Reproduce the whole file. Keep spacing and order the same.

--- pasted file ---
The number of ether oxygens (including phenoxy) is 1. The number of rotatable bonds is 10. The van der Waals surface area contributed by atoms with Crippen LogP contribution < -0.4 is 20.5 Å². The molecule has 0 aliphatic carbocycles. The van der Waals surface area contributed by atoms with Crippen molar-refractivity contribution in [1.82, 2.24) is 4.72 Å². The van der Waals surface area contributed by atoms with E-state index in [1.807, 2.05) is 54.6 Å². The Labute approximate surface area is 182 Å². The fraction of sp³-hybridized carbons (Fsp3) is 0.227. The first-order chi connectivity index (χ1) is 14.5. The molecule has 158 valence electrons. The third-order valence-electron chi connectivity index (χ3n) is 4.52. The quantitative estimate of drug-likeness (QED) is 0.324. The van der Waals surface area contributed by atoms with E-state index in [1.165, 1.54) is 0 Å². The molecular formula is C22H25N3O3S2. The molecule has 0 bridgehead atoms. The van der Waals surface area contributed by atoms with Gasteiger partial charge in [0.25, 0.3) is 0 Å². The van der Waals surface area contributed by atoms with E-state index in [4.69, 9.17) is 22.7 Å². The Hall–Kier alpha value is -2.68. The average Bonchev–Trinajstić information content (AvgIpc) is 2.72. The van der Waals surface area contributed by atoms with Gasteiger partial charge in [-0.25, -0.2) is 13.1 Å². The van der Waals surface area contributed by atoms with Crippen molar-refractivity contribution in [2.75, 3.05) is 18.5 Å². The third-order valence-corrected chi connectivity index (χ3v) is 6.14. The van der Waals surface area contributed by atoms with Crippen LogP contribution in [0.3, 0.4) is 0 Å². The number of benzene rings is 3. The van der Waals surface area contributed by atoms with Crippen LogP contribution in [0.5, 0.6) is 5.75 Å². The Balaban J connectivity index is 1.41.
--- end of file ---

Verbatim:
The number of ether oxygens (including phenoxy) is 1. The number of rotatable bonds is 10. The van der Waals surface area contributed by atoms with Crippen LogP contribution < -0.4 is 20.5 Å². The molecule has 0 aliphatic carbocycles. The van der Waals surface area contributed by atoms with Crippen molar-refractivity contribution in [1.82, 2.24) is 4.72 Å². The van der Waals surface area contributed by atoms with E-state index in [1.807, 2.05) is 54.6 Å². The Labute approximate surface area is 182 Å². The fraction of sp³-hybridized carbons (Fsp3) is 0.227. The first-order chi connectivity index (χ1) is 14.5. The molecule has 158 valence electrons. The third-order valence-electron chi connectivity index (χ3n) is 4.52. The quantitative estimate of drug-likeness (QED) is 0.324. The van der Waals surface area contributed by atoms with E-state index in [1.165, 1.54) is 0 Å². The molecular formula is C22H25N3O3S2. The molecule has 0 bridgehead atoms. The van der Waals surface area contributed by atoms with Gasteiger partial charge in [0.25, 0.3) is 0 Å². The van der Waals surface area contributed by atoms with E-state index in [4.69, 9.17) is 22.7 Å². The Hall–Kier alpha value is -2.68. The average Bonchev–Trinajstić information content (AvgIpc) is 2.72. The van der Waals surface area contributed by atoms with Gasteiger partial charge in [-0.25, -0.2) is 13.1 Å². The van der Waals surface area contributed by atoms with Crippen molar-refractivity contribution in [2.75, 3.05) is 18.5 Å². The third-order valence-corrected chi connectivity index (χ3v) is 6.14. The van der Waals surface area contributed by atoms with Crippen LogP contribution in [0.3, 0.4) is 0 Å². The number of benzene rings is 3. The van der Waals surface area contributed by atoms with Crippen LogP contribution in [0.5, 0.6) is 5.75 Å². The Balaban J connectivity index is 1.41.